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The Lighthouse Leaves Some Crazy on the Table

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Uncork’d Entertainment

Consider long and consider well precisely what sort of movie experience you are hoping for, before you press play on The Lighthouse.  Are you anticipating a fun summer romp, something perhaps with supernatural under/overs and if you’re really lucky and have been very good this year, maybe someone with a hook for a hand, or a murderous fog, or at very least, an ancient curse?  Bad news, friend, you’re getting none of that (though there is a vague, wafting patina of a curse – but we’ll get to that later).  But does that mean we should throw our hands up, proclaim all lost, and abandon this humble little film about a true and pretty genuinely strange event to the debris and detritus of the great cinema stomping grounds in the sky?  No, my dears, I am happy to report, there is a silver lining to this tale (I shouldn’t have started out so alarmist, I apologize) and that is: that along with some genuine production values, The Lighthouse is an ambitious two hander that may not quite succeed at all it attempts, but develops genuine atmosphere and features some pretty great performances.

Uncork’d Entertainment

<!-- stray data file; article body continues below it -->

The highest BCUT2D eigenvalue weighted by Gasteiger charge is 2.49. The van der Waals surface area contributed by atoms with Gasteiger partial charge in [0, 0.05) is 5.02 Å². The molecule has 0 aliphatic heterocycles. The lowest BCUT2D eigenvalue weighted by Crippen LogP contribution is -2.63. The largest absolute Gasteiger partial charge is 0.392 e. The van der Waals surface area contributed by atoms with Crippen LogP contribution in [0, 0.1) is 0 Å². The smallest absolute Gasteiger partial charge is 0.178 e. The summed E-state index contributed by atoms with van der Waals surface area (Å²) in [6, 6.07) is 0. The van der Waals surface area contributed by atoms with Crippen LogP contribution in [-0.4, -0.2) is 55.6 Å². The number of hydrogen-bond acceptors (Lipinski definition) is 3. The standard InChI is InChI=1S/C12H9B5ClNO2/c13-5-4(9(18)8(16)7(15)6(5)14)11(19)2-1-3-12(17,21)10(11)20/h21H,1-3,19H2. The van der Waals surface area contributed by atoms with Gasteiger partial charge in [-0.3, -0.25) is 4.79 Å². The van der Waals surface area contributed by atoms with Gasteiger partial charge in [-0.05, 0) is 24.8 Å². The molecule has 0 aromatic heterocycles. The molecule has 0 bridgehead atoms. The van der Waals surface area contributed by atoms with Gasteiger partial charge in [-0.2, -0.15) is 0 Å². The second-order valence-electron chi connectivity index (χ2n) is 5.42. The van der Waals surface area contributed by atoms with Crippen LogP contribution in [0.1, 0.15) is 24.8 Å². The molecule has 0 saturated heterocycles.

On the subject of those performances, I found that while watching the movie, I kept referring to both characters in both my head and my notes as “Angry Brendan Gleeson” and “Sad Brendan Gleeson.”  Because they both look like Brendan Gleeson, if that wasn’t abundantly clear.  I thought for the sake of clarity, I should find their characters’ names, and discovered that both characters are named Thomas.  So if you’ll indulge me, I’m sticking to the Gleesons.  Our story begins with the Brendan Gleesons being rowed out to a lighthouse, isolated and essentially stranded.  The boat that delivered them has left, and they know they are to remain to tend the lighthouse for a determinate period of time, alone together with only their limited resources and, a chess board, and some loudly telegraphed lingering hostility to fill the time. The aggressive posturing of Angry Gleeson weighed against the obsequious gestures of Sad Gleeson make it pretty easy to deduct the source of the lingering tension, but I’ll not give it away here, as it is approached and handled as a reveal, and I respect the process.  As anyone versed in cabin fever/space madness movies could predict, a rip roarin’ storm comes through and deepens their isolation, while raising the stakes.  Ships can’t get to them, and they have only enough supplies to carry them through a specifically charted period of time.  They tend to the lighthouse and bicker, until (and call this a spoiler if you’re so inclined, using that knowledge accordingly) Angry Gleeson dies.  And while Mark Lewis Jones (he of the House Angry Gleeson) is very good at being surly and somber, it is after his death that Michael Jibson (our sad friend), really shines.  And shit, does he shine.  There are components of this movie I’m going to kvetch about – meet me in the next paragraph if you simply can’t wait – but his performance is none of them.  It is hard to act against no one, and he portrays the brutal descent into madness extremely well; expanding a character who had been small and internal to a warped mirror of the storm around him.  He begins to take on characteristics of Angry Gleeson, making himself his own torturer and refusing himself any small moment of relief.  It is an awe inspiring performance.